The number of cases, percentage distribution, and IR of CLs are shown according to histologic type in Table 1. In total, 3884 cases (IR 10.7/1 000 000 person-years) of CLs were diagnosed among residents of the 16 SEER registries during 2001-2005. Examination of extranodal lymphomas by primary site revealed that CLs accounted for 19% of cases and were the second most common form of extranodal NHL, after the GI lymphomas (27%). This trend was observed during the past 3 decades 1976-1985 through 1996-2005 in the SEER 9 registries (data not shown).

CTCL was the most common CL subtype accounting for 2769 or 71% of cases (IR = 7.7/1 000 000 person-years; Table 1). MF was the most common CTCL subtype, comprising 54% of the CTCLs (IR 4.1/1 000 000 person-years), followed by cutaneous peripheral T-cell lymphoma (29%) and cutaneous CD30+ T-cell lymphoproliferative disorders (14%). Together, these 3 histologic types represented 97% of all CTCL cases. Other CTCLs included 23 cases of subcutaneous panniculitis-like T-cell lymphoma and 12 cases of NK/T-cell lymphoma-nasal type, both new disease entities included in the 2001 WHO classification. In contrast to CTCLs, CBCLs accounted for 1105 cases or 29% of all CLs (IR 3.1/1 000 000 person-years). The most common CBCL subtypes were (40%) primary cutaneous diffuse large-B cell lymphoma (pcDLBCL; IR 1.2/1 000 000 person-years) and cutaneous follicle center lymphoma (30%; IR 0.9/1 000 000 person-years), followed by cutaneous marginal zone B-cell lymphoma (25%; IR 0.8/1 000 000 person-years).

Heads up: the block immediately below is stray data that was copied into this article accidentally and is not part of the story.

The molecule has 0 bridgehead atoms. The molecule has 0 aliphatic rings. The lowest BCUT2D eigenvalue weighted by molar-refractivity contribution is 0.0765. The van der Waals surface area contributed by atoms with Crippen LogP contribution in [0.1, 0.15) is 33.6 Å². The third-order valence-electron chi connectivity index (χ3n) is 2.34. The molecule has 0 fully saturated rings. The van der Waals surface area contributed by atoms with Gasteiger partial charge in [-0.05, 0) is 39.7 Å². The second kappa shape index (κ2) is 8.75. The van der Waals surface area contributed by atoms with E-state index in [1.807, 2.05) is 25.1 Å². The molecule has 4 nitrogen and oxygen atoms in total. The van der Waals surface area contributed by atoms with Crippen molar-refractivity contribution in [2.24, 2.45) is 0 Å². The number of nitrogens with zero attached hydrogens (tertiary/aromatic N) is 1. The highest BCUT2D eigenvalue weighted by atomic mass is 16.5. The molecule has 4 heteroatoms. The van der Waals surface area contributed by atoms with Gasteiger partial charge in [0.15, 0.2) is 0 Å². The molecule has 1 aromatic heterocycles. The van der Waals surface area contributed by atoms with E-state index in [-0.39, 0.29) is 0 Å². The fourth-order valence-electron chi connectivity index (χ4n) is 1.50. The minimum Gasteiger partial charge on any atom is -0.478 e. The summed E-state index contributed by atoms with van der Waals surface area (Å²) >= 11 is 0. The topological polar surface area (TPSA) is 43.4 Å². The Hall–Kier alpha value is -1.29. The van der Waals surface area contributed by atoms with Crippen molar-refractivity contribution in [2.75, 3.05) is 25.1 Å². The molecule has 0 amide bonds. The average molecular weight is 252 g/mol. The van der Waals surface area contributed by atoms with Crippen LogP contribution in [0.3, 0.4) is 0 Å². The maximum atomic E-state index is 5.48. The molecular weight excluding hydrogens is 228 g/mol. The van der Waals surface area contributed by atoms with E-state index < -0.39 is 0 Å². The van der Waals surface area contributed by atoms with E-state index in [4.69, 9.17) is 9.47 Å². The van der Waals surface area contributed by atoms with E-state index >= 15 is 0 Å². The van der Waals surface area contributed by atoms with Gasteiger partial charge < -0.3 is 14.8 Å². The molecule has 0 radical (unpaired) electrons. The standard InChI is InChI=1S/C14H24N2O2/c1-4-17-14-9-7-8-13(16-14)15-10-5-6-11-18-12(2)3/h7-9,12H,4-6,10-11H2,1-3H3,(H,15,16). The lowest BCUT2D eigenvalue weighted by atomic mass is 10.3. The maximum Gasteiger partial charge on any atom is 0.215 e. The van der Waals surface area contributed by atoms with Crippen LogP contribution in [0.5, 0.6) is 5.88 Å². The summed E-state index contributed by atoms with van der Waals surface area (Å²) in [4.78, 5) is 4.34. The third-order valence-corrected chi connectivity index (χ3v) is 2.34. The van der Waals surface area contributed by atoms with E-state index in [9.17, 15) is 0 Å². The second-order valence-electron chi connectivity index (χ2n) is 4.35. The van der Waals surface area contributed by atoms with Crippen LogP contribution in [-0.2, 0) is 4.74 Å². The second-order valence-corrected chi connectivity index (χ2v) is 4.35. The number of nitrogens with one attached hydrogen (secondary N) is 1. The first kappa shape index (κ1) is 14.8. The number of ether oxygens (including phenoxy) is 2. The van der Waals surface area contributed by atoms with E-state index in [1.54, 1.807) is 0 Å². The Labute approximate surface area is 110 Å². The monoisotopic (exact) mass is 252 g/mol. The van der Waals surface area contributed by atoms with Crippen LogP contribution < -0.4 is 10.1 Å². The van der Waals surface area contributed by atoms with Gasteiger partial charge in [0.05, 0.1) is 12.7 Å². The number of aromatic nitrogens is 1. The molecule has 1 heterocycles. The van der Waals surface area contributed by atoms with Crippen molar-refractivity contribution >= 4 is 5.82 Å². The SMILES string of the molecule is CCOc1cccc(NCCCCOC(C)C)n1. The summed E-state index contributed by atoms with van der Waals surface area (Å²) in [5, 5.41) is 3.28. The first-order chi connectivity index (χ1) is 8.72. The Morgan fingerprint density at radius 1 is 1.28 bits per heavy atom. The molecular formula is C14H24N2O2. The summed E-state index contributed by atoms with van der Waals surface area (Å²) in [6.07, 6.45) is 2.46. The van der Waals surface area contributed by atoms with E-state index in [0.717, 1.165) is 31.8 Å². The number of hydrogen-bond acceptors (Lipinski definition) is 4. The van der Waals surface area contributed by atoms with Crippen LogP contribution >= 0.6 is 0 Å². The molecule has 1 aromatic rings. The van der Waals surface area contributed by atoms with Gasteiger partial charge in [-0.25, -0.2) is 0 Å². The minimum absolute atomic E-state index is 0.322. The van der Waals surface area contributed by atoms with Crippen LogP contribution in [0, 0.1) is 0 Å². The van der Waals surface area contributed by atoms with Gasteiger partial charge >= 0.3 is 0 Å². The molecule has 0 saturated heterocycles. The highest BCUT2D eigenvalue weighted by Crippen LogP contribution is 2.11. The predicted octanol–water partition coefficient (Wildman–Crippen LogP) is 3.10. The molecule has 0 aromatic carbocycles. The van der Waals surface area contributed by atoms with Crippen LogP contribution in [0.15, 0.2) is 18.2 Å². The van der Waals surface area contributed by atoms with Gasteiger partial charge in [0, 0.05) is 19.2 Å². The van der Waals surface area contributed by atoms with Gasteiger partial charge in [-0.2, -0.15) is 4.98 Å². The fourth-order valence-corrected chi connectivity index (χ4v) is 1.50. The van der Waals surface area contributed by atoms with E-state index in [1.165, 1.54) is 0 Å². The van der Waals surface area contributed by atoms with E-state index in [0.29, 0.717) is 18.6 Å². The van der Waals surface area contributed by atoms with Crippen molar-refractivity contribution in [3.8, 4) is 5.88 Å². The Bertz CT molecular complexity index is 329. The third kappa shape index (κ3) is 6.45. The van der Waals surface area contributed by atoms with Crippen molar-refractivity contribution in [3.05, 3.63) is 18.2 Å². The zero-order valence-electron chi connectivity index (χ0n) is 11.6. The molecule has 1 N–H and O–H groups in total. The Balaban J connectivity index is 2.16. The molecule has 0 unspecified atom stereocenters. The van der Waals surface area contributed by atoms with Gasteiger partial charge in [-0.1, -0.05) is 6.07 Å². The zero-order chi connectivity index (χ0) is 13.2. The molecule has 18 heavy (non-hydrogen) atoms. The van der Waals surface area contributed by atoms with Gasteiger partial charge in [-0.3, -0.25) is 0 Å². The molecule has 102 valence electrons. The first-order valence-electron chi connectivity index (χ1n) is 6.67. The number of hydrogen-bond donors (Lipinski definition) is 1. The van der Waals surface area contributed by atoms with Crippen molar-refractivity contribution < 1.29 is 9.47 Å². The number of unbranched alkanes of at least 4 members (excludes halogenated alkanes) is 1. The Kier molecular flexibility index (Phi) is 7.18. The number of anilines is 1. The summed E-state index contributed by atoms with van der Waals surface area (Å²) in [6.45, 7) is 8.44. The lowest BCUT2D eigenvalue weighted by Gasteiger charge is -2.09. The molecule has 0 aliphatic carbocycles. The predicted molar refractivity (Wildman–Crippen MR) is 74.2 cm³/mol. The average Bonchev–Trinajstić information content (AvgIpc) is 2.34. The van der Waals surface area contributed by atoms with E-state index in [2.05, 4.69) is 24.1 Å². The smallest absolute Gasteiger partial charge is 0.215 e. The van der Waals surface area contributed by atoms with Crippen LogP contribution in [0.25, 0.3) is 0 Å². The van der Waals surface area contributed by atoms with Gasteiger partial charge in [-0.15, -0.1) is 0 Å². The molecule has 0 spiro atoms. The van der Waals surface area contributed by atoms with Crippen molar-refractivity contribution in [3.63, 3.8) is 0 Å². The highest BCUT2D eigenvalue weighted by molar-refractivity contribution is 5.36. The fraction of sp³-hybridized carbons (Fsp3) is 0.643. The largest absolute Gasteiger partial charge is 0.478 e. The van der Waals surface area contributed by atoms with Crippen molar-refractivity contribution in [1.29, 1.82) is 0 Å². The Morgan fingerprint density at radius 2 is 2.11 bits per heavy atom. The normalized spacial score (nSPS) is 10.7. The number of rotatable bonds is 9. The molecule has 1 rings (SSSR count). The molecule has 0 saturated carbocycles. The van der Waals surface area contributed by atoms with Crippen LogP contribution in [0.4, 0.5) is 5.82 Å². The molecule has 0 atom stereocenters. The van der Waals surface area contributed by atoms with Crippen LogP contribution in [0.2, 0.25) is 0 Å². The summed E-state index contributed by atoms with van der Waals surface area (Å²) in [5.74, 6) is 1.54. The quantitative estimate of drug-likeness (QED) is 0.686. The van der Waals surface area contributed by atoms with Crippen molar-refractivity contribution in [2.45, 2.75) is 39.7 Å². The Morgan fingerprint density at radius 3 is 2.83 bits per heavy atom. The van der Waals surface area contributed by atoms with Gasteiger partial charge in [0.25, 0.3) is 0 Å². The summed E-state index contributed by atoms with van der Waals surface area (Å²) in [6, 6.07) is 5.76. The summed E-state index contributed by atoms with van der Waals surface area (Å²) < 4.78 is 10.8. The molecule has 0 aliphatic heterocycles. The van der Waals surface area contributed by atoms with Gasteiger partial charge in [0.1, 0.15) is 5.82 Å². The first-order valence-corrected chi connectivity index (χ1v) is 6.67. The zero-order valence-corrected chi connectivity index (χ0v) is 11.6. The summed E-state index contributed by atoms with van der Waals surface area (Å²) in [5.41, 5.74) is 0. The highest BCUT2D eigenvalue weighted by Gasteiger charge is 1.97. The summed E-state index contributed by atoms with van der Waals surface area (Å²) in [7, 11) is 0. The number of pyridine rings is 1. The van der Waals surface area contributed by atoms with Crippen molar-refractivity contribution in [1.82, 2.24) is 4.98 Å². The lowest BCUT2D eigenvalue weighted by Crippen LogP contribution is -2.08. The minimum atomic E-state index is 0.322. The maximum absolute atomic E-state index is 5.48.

Overall, males had a statistically significant higher IR of CLs than females (14.0 vs 8.2/1 000 000 person-years, respectively; male-female IR ratio [M/F IRR] = 1.72; P < .001; Table 1). The M/F IRRs ranged between 1.28 to 2.55 among the various T-cell and B-cell lymphoma subtypes and were significantly elevated except for Sézary syndrome (M/F IRR = 2.11, P = .05, based on small numbers) and pcDLBCL-leg type (M/F IRR = 1.19, P = .44).

Blacks and non-Hispanic whites had the highest IR for CL overall (11.5/1 000 000 person-years), followed by Hispanic whites (7.9) and Asian/Pacific Islanders (7.1; Table 2). The latter 2 IRs were statistically significantly lower than the rate among non-Hispanic whites. CL IR among Asian/Pacific Islanders was lower than the other racial groups across all SEER registries, ranging from 4.8/1 000 000 person-years (95% CI = 2.2-9.0; n = 12) in New Jersey to 10.0 (95% CI = 7.2-13.4; n = 45) in San Francisco–Oakland.

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Table 2

Cutaneous lymphomas diagnosed during 2001-2005 in the 16 SEER program registries by histologic type and race/ethnicity